Mealtime insulin dosing calculation should focus on meal composition—including fat, protein, and glycemic index—rather than carbohydrate counting alone, according to a systematic review published in the June issue of Diabetes Care. Current guidelines only focus on carbohydrates as the basis for calculating insulin doses; however, data indicates that other micronutrients—namely fat and protein—can affect insulin requirements, and the other issues depend on the type of carbohydrates ingested,” explained senior author Howard A. Wolpert, MD, Associate Professor of Medicine, Harvard Medical School, and Director of the Joslin Institute for Technology Translation, both in Boston, Mass.

There are a whole range of root vegetables and most of them are also starches – a type of carbohydrate. Basically, some plants store glucose as starch – giant chains of sugars. So when it comes to root vegetables and starches, are they safe for type 2 diabetics to eat or not? Even if there isn’t a great deal of evidence to show benefits of root veggies for type 2 diabete, having a wider variety of foods keeps things interesting and it also provides a wider range of vitamins, minerals and nutrients to the body.

All of those factors make getting the right amount of insulin a difficult balancing act. Too much insulin can cause blood sugar levels to dip dangerously low, leading to confusion and mood changes, or even seizures and death, according to JDRF (formerly called the Juvenile Diabetes Research Foundation). Too little insulin leaves blood sugar levels too high. Over time -- in addition to making someone feel tired and thirsty -- high blood sugar levels can eventually lead to a higher risk of long-term complications, such as heart disease, vision problems and kidney disease, the ADA says. People with type 1 diabetes have to become nutrition experts and learn how to count the carbohydrates in their food. It's the carbohydrates in foods that get processed into blood sugar in the body. Then they need to learn a mathematical formula to figure out how much insulin they'll need. Insulin pumps may help with the math, but they don't do all the work -- not yet, anyway.

Having diabetes doesn't mean the game is over. Here's how to score a touchdown against the disease.

As a diabetic it's best to stick to low carb options if you want to lower blood sugar. What are the pasta options? Let's take a look and share some recipes too.

Over the past few weeks we’ve looked at several common meal-planning approaches for diabetes management. There are other approaches out there, too, including fat gram counting and the use of sample menus. And chances are, you might use your own approach or a hybrid of approaches. The point is that there is no one right way to plan meals when you have diabetes. In addition, some people follow a vegetarian or vegan plan; others may do best when they limit carbohydrate. I encourage you to think about what makes sense for you, based on your food preferences, lifestyle, and how well you’re meeting your blood sugar, blood pressure, and cholesterol goals. If you need help or have questions, seek the advice of a dietitian.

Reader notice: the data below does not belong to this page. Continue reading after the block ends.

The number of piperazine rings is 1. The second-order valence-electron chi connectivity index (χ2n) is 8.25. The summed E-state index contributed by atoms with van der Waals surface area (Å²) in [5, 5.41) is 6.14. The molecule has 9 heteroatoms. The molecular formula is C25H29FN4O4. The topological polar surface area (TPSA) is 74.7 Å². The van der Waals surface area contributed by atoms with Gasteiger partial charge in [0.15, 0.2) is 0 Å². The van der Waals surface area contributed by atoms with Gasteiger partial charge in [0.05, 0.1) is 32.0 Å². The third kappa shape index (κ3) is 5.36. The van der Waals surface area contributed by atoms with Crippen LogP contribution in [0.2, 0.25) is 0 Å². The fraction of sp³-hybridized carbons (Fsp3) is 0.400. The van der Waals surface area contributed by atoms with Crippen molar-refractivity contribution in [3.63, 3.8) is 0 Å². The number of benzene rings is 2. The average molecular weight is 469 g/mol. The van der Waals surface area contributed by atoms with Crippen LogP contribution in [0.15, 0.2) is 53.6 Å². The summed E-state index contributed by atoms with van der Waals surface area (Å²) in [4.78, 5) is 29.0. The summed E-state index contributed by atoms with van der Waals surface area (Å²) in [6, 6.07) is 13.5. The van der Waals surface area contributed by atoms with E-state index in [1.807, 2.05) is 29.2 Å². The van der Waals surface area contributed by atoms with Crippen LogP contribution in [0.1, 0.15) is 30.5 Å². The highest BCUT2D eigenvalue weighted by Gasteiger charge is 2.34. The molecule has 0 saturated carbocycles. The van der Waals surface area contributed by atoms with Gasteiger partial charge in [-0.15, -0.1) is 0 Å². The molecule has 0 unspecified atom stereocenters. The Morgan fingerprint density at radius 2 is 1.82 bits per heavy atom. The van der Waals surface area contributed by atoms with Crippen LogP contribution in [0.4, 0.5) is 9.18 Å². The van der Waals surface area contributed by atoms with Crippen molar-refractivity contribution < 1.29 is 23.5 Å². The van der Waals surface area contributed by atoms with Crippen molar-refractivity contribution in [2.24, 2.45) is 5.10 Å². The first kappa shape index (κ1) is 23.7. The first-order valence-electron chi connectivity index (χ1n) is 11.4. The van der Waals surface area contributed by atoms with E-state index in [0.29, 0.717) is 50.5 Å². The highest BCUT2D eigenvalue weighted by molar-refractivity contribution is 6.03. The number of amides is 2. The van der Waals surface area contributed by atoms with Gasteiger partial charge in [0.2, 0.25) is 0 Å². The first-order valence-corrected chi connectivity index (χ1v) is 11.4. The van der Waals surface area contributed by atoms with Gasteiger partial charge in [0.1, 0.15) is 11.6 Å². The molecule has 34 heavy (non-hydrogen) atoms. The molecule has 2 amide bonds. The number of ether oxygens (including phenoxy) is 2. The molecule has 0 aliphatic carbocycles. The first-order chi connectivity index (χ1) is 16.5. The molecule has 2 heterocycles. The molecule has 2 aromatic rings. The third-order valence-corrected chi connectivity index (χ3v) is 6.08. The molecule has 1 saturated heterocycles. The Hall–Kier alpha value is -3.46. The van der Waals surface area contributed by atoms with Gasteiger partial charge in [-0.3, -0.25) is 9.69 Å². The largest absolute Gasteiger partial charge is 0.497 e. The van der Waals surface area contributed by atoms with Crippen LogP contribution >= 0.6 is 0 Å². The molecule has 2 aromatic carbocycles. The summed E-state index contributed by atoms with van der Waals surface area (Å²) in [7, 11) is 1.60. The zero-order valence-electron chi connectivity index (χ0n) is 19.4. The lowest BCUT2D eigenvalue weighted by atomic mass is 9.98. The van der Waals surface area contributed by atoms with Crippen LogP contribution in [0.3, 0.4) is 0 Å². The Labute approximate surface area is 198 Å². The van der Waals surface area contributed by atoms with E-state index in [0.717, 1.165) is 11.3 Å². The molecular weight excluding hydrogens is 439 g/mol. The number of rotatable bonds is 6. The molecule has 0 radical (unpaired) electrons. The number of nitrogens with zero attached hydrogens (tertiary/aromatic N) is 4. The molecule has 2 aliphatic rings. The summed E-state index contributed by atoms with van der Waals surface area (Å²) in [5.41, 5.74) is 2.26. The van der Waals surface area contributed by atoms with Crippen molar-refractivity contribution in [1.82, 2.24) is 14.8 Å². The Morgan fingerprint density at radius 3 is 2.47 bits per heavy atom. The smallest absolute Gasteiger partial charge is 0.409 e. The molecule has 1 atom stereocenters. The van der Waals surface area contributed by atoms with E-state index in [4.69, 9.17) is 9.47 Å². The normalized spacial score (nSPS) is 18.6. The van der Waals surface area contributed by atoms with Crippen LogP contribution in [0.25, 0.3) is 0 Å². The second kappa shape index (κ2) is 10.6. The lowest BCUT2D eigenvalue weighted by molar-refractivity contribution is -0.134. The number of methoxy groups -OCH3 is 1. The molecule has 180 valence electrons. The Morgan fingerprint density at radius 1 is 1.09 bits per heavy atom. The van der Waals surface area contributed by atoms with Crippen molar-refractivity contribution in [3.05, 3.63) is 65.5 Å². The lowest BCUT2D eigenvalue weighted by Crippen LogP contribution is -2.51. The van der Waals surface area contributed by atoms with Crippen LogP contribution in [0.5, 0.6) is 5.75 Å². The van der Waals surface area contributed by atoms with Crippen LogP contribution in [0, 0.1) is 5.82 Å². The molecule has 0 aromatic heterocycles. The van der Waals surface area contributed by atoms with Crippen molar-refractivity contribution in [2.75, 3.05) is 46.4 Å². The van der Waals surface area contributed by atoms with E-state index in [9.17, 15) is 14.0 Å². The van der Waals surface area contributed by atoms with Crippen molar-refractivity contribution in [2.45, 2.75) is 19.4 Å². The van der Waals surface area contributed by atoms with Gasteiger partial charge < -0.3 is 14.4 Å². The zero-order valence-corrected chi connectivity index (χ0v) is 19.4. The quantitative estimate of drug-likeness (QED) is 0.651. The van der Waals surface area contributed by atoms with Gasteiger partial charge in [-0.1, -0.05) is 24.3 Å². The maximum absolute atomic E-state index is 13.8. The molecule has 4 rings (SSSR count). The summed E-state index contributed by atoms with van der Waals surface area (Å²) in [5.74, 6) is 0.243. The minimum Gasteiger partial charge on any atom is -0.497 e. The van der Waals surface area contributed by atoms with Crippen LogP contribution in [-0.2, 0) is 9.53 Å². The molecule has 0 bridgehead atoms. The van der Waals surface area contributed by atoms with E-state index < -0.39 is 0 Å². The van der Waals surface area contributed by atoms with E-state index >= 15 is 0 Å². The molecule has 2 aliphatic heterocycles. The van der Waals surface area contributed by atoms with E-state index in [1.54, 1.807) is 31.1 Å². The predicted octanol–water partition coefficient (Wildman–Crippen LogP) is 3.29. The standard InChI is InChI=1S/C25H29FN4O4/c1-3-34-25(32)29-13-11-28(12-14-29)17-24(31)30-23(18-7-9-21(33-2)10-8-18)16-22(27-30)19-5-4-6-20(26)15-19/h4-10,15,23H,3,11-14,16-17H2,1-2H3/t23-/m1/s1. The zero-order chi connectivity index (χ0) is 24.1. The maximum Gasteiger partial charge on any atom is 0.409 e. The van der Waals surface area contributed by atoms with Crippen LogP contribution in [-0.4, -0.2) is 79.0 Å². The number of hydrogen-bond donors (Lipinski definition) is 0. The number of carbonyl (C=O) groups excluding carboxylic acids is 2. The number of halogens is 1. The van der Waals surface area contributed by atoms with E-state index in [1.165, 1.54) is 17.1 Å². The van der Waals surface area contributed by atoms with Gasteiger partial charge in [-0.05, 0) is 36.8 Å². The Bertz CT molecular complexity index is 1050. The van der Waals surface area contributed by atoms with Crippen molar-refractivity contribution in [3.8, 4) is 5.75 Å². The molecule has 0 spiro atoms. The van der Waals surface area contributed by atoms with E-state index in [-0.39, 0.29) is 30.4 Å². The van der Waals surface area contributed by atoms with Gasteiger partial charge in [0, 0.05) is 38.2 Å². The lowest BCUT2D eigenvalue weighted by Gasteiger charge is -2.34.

There are only 2 different carb counting methods and they are much simpler to use than you think. Let's go over them together here and clear up any confusion.

If you're type 2 diabetic you need to get your head around the different types of carbohydrates. We explain here what simple and complex carbs are with examples. For best health and blood sugar regulation, choosing complex carbs is the better choice. But, it’s also important to remember that many complex carbs are still high in overall carbohydrates, so some are still best avoided or only eaten in small portions.

How do you lower blood sugar naturally through diet? When you can focus on 2 things, great changes will occur – guaranteed!

If you’re currently using carb counting as a meal-planning method, you’ve probably learned that a little bit of skill is involved. In theory, it seems easy. In reality, it can be tricky. Nevertheless, with practice and perseverance, carb counting is a meal-planning approach that works well. Read the full article at: www.diabetesselfmanagement.com With DietSensor, advanced … Continue reading Diabetes Meal Planning: Advanced Carb Counting – is it for all?